From WikiMD

This page contains changes which are not marked for translation.

Editor-In-Chief: Prab R. Tumpati M.D.. Founder, WikiMD and W8MD Weight Loss, Sleep and MedSpa Centers. Dr. Tumpati is board certified physician practicing sleep medicine, obesity medicine, aesthetic medicine and internal medicine. Dr. Tumpati’s passion is prevention rather than cure. As a physician with fellowship training in Obesity Medicine, Dr. Tumpati has a unique approach to wellness, weight loss, aesthetics with a focus on prevention rather than cure. Dr. Tumpati believes in educating the public on the true science and art of medicine, nutrition, wellness and beauty.

WikiMD Resources for Cough


Most recent articles on Cough

Most cited articles on Cough

Review articles on Cough

Articles on Cough in N Eng J Med, Lancet, BMJ


Powerpoint slides on Cough

Images of Cough

Photos of Cough

Podcasts & MP3s on Cough

Videos on Cough

Evidence Based Medicine

Cochrane Collaboration on Cough

Bandolier on Cough

TRIP on Cough

Clinical Trials

Ongoing Trials on Cough at Clinical

Trial results on Cough

Clinical Trials on Cough at Google

Guidelines / Policies / Govt

US National Guidelines Clearinghouse on Cough

NICE Guidance on Cough


FDA on Cough

CDC on Cough


Books on Cough


Cough in the news

Be alerted to news on Cough

News trends on Cough


Blogs on Cough


Definitions of Cough

Patient Resources / Community

Patient resources on Cough

Discussion groups on Cough

Patient Handouts on Cough

Directions to Hospitals Treating Cough

Risk calculators and risk factors for Cough

Healthcare Provider Resources

Symptoms of Cough

Causes & Risk Factors for Cough

Diagnostic studies for Cough

Treatment of Cough

Continuing Medical Education (CME)

CME Programs on Cough


Cough en Espanol

Cough en Francais


Cough in the Marketplace

Patents on Cough

Experimental / Informatics

List of terms related to Cough

Coughing is an important way to keep your throat and airways clear. However, excessive coughing may mean you have an underlying disease or disorder.

Some coughs are dry, while others are considered productive. A productive cough is one that brings up mucus. Mucus is also called phlegm or sputum.

Coughs can be either acute or chronic:

Acute coughs usually begin suddenly. They are often due to a cold, flu, or sinus infection. They usually go away after 2 to 3 weeks. Chronic coughs last longer than 2 to 3 weeks.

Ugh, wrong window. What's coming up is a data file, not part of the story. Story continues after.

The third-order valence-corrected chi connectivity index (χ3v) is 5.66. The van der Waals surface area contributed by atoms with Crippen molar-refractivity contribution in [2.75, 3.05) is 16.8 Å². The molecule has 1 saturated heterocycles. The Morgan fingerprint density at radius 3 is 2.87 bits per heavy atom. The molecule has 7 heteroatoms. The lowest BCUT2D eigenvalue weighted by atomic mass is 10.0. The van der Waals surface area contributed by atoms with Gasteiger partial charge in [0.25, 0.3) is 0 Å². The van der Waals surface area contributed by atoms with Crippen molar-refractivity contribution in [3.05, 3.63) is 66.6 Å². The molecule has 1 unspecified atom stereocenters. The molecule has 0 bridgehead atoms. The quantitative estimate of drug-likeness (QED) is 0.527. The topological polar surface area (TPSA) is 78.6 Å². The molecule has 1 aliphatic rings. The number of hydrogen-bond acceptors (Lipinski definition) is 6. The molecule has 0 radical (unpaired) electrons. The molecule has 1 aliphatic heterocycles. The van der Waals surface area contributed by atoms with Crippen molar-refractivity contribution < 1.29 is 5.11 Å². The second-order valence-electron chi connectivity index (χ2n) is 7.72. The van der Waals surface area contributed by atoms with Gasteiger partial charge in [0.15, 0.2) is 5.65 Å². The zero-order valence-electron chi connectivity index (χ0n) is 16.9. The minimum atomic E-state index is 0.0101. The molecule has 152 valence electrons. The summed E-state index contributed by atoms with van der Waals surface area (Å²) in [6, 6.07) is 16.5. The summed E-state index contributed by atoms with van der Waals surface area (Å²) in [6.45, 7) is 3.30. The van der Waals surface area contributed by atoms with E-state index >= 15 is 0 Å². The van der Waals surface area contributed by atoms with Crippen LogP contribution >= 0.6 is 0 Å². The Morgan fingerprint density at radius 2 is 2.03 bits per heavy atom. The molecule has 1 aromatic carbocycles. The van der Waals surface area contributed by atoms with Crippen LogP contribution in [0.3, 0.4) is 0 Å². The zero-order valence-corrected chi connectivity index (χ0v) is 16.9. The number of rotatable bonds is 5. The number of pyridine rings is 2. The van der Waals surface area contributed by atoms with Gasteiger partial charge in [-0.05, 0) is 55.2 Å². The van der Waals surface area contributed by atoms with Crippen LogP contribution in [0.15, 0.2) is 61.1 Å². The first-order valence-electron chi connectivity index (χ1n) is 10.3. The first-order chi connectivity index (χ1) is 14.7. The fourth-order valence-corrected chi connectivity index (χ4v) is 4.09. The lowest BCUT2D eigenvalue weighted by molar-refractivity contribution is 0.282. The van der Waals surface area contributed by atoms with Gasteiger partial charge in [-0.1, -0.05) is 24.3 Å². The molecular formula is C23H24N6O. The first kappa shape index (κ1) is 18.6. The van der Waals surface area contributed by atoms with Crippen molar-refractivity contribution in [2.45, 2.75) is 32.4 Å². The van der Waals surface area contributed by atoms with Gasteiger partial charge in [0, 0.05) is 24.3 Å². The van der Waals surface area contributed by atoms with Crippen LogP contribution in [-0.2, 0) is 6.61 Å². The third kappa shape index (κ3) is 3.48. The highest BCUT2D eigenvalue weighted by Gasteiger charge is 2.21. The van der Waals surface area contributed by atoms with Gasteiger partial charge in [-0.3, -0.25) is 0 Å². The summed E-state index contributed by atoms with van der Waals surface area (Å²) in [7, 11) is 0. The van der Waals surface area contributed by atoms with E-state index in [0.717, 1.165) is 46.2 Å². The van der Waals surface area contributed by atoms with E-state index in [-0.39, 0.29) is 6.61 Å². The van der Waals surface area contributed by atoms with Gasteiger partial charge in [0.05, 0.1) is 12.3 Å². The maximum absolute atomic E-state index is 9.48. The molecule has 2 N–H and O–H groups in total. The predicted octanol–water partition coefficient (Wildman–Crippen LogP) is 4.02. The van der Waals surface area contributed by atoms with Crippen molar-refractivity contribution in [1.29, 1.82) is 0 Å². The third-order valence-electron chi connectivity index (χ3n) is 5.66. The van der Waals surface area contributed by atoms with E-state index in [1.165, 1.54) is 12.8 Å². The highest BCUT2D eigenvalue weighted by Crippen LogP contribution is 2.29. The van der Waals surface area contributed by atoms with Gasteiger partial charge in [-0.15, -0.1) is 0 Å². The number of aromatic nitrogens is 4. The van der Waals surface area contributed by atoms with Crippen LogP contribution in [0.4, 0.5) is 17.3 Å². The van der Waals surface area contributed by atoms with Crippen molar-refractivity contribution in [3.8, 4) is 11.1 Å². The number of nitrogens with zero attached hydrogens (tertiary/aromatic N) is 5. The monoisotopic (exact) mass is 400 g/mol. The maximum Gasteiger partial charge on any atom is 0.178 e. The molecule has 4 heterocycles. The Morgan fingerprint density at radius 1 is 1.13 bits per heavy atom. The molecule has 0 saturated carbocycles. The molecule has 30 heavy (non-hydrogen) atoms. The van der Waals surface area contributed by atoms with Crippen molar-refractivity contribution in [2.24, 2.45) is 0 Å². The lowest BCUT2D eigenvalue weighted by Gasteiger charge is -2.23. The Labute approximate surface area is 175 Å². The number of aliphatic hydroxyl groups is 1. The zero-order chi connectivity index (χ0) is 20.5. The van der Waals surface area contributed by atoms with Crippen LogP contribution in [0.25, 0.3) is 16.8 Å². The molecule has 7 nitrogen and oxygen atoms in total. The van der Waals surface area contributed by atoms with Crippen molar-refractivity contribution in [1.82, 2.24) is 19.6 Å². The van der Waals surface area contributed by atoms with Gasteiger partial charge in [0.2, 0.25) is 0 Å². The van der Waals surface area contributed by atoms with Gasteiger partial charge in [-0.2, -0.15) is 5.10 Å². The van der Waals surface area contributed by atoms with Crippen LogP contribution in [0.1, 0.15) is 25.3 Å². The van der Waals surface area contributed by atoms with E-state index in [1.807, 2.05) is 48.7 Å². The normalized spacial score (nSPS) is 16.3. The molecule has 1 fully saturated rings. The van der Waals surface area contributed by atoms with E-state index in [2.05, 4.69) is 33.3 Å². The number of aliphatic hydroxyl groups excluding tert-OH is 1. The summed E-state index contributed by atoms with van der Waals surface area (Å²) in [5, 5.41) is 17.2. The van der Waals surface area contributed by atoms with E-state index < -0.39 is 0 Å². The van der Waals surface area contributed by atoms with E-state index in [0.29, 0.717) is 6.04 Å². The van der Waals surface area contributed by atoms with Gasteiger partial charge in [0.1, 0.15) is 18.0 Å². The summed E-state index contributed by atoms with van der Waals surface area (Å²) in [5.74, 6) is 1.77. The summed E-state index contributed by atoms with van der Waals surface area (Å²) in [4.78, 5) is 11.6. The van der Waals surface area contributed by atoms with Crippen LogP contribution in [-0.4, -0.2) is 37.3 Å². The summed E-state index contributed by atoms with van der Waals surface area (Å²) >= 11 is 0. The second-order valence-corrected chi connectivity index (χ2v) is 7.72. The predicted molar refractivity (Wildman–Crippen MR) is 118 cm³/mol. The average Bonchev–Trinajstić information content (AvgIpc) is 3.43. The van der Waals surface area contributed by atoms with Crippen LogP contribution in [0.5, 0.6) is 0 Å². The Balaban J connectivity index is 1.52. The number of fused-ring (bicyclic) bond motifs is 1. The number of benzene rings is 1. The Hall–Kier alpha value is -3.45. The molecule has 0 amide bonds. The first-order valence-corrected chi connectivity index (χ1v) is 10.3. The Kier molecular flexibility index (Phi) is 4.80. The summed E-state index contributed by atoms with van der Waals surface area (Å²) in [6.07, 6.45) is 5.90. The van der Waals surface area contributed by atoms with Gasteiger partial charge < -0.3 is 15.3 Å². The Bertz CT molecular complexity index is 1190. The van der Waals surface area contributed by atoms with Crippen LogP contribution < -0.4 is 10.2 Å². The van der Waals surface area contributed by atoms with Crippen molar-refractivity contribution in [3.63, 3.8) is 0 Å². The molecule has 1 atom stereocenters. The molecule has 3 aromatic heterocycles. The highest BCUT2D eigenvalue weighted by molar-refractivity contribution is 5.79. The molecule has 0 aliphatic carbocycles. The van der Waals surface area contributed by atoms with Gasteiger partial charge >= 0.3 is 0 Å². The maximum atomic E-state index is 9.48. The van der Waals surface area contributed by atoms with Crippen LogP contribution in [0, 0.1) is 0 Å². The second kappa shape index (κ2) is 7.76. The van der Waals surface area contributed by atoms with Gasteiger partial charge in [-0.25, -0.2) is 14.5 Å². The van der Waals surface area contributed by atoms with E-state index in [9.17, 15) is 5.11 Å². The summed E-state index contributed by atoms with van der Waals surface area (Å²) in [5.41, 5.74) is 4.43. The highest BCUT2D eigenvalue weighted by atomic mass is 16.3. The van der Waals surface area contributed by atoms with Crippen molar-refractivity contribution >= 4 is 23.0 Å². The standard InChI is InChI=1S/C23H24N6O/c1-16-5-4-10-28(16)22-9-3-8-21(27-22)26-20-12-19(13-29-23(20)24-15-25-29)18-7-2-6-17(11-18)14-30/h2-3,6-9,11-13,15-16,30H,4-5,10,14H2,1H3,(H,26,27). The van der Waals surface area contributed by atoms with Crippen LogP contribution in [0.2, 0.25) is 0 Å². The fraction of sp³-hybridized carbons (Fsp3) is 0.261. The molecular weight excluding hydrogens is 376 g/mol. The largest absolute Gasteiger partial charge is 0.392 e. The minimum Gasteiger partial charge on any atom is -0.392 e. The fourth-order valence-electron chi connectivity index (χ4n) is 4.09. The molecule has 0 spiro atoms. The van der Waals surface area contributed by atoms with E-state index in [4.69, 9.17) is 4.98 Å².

Common Causes

Besides recent upper airway infections such as the common cold and flu, other common causes of coughs include:

Allergies and asthma

Lung infections such as pneumonia or acute bronchitis Chronic obstructive pulmonary disease (emphysema or chronic bronchitis) Sinusitis leading to postnasal drip Lung disease such as bronchiectasis, interstitial lung disease, or tumors Gastroesophageal reflux disease (GERD) Cigarette smoking Exposure to secondhand smoke Exposure to air pollutants ACE inhibitors (medications used to control blood pressure) If a child has a barking cough, see croup.

Home Care

Here are some tips to help ease your cough:

Cough lozenges or hard candy can help dry, tickling coughs. These should never be given to a child under 3 years old because they may cause choking. A vaporizer or steamy shower may help a dry cough by increasing the humidity in the air. Drink extra fluids to help thin the secretions in your throat and make them easier to cough up. Medications available without a prescription include:

Guaifenesin (like Robitussin) can help you bring up mucus. Drink lots of fluids if you take this medicine. Decongestants such as pseudoephedrine (Sudafed) can be used to clear a runny nose and postnasal drip. These should not be used if you have high blood pressure or for a child under 6 years old, unless prescribed by your doctor. Although coughing can be a troubling symptom, it is usually your body's way of healing. Recent expert recommendations advise against using cough suppressants in many situations. You may want to talk to your doctor before trying over-the-counter cough suppressants such as dextromethorphan (Vicks 44, Robitussin DM).